Skimo Co

5/14/2021 Early Season Central Wasatch Peaks

Come late spring, weather in the Salt Lake Valley can be just about perfect for trail running. Up high, however, the alpine is still buried in a fat blanket of snow. Unless you enjoy slushy post holing or running with spikes, most runners are relegated to the lowlands until the great melt off.

But that doesn’t mean there aren’t fun peaks to get on. In fact, several notable peaks in the area are especially suitable for running due to their ease of access and interesting trails. Lap these enough and by the time higher elevations open up, you’ll be ready to go.

Like any peak right next to a city, there’s bound to be a dozen different trails leading to the same summit - main trails, game trails, game trails turned main trails, undefined rocky routes, etc. We’ve picked our personal favorites but choose your own adventure if another option looks fun too. Try to avoid trails that are intentionally closed or blocked off for a reason.

Mount Van Cott - 2.7 miles 1,322' vertical

Straightforward and to the point, Mount Van Cott is the best option when you’re short on time. Start next to Red Butte Gardens and head east, looking for a well-worn trail that takes you to the summit. At the summit, enjoy the views and then descend a moderately steep, loose trail back to the trailhead.

Mt Wire - 4.5 miles 2,136’ vertical

Red Butte Ridge, as seen from the main trail.

Mt Wire is perhaps the most popular of the bunch and for good reason - easy access and a pretty consistent steep grade gives you a lot of bang for your buck. Our personal favorite route - which is a deviation from the normal trail - gets on the ridge that goes up and passes the Living Room en route to the summit of Red Butte. With occasional rock outcroppings, it’s more exciting and makes for easy scrambling. From there, turn south and punch it to the summit of Mt. Wire. The return route descends down the gut of the drainage and back to the trailhead.

West Face of Grandeur - 4.4 miles 3,320’ vertical

A lot can be said about this legendary slog. It has a cult following due to its abrupt and unrelenting steepness. Some love it, some hate it, and some love it because they hate it. Regardless, it is the go-to hill for steep training and a few laps in the early season will do wonders for your fitness - once the soreness wears off, that is. No beta required other than go up until you can’t anymore - whether it’s because you reached the summit or your legs are roasted - and then turn around back the way you came.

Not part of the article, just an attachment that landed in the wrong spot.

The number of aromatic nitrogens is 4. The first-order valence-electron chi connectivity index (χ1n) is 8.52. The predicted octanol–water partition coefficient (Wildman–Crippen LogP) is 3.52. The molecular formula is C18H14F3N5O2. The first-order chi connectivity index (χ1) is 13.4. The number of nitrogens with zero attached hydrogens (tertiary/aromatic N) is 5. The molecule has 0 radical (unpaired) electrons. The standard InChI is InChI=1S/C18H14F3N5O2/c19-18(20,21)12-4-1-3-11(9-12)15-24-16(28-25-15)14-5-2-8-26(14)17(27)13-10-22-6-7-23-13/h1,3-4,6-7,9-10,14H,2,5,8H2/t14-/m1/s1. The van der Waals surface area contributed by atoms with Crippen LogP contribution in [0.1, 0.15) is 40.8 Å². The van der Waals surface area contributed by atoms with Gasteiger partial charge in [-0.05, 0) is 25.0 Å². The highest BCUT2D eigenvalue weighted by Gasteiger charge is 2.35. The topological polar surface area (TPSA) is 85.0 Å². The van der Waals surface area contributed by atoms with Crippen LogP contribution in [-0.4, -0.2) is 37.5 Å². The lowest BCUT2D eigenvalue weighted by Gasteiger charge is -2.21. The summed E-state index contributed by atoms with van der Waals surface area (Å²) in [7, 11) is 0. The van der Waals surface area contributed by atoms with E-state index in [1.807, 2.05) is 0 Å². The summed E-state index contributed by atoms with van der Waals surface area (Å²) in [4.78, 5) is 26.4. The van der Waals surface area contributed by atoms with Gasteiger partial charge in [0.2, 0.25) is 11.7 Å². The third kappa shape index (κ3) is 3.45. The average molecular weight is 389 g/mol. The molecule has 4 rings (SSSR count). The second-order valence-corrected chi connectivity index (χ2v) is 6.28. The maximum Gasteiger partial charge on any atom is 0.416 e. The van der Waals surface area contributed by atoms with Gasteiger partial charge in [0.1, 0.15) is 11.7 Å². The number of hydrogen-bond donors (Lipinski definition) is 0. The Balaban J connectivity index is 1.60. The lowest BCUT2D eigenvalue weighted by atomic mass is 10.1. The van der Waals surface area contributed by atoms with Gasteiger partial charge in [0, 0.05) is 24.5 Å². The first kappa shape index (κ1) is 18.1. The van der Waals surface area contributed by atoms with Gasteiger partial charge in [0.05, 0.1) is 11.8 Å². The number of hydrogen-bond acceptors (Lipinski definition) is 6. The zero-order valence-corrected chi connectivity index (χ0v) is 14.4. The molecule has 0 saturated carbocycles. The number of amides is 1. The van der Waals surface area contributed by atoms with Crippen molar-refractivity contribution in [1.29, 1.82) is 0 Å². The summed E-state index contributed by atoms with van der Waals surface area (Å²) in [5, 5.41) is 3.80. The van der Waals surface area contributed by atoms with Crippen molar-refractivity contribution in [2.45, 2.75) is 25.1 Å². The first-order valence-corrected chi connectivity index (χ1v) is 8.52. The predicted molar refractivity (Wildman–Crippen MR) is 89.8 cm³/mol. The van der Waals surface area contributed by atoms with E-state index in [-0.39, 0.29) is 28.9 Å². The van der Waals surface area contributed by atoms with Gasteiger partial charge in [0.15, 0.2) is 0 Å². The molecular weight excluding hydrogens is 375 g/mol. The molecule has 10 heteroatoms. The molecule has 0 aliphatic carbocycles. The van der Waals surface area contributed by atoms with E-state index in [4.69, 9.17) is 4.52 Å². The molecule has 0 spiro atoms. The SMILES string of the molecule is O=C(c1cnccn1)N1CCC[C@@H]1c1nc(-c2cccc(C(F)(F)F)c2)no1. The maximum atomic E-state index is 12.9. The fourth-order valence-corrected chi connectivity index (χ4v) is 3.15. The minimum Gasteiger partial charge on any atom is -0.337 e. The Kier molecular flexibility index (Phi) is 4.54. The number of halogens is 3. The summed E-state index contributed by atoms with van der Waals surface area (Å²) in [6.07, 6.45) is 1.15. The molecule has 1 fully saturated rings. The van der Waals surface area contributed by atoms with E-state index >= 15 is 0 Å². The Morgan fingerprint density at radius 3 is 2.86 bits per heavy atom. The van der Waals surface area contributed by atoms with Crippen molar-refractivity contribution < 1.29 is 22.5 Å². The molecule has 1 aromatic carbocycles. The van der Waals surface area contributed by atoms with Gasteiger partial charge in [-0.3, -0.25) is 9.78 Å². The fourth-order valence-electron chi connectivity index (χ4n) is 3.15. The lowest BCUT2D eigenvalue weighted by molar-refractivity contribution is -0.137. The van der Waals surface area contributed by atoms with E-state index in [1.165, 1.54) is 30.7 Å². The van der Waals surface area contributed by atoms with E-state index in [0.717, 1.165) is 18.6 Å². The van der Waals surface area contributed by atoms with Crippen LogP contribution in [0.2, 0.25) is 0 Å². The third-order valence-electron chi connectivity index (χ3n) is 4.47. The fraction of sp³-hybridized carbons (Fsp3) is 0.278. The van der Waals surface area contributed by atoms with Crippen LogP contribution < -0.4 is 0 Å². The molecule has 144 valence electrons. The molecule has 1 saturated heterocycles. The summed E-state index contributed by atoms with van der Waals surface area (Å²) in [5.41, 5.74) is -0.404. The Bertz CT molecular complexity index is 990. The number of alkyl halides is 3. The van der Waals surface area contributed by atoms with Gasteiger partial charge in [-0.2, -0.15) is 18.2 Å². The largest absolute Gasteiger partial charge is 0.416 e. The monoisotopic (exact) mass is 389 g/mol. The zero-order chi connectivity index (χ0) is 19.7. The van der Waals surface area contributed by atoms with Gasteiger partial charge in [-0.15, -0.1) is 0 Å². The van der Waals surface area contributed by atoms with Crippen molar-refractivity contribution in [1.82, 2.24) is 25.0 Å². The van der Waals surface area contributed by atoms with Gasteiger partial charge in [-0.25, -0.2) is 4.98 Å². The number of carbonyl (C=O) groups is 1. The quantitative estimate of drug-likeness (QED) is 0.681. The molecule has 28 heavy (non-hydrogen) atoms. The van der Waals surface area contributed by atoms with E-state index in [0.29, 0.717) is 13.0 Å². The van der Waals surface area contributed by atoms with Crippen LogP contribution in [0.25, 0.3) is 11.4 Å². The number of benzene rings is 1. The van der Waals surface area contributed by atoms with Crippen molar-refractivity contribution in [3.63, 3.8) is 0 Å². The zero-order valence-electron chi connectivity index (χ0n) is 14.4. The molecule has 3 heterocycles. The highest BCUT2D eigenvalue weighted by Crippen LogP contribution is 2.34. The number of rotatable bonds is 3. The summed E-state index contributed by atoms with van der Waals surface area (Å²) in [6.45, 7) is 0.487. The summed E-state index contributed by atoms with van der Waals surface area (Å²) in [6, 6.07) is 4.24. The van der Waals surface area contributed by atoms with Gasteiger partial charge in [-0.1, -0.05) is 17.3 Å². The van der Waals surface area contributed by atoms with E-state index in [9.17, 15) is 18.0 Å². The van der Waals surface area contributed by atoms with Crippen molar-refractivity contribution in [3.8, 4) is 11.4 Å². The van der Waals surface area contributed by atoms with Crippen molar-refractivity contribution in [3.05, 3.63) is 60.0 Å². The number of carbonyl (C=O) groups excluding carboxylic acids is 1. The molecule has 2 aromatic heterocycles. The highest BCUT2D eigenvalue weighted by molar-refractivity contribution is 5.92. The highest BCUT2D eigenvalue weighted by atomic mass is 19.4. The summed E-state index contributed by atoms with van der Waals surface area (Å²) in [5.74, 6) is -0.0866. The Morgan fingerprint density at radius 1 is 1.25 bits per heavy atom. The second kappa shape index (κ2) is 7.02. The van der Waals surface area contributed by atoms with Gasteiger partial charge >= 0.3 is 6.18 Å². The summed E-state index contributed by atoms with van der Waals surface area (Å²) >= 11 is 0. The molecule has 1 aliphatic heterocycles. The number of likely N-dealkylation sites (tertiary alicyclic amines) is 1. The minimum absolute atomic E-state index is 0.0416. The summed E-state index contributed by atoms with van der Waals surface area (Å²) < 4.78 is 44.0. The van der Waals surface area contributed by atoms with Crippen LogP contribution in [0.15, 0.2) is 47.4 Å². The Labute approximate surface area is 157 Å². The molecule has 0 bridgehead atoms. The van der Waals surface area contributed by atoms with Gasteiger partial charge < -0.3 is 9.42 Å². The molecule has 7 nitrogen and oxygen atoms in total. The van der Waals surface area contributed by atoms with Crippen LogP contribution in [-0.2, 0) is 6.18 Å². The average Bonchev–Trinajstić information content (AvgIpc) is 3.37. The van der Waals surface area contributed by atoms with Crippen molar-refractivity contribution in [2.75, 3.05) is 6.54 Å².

Black Mountain - 9.1 miles 2,907’ vertical

Follow the (perfect) singletrack to the summit of Black Mountain.

Tucked back in the distance on the south City Creek ridge, Black Mountain is the high point of the beloved Wahsatch Steeplechase. It can be accessed from several Bonneville Shoreline Trailheads but Terrace Hills is a great option. Follow the trail up and trend east until you get to the obvious trail that leads to the base of the peak. Once you get there, a very steep trail heads to the summit ridge and false summit. At the top, the vert is behind you but an interesting yet not-too-technical ridgeline scramble lies between you and the true summit.

Mt. Olympus - 6.5 miles 4,154’ vert

Poles help to save your legs on Olympus

Generally known as a hiking trail, Olympus is definitely a steep trail to consistently run. Run or walk, it’s a great way to burn your quads and get a lot of vert under your belt. On top of that, it finishes with a fun scramble. It doesn’t offer much in the way of shade so if it’s going to be a hot day, start early!


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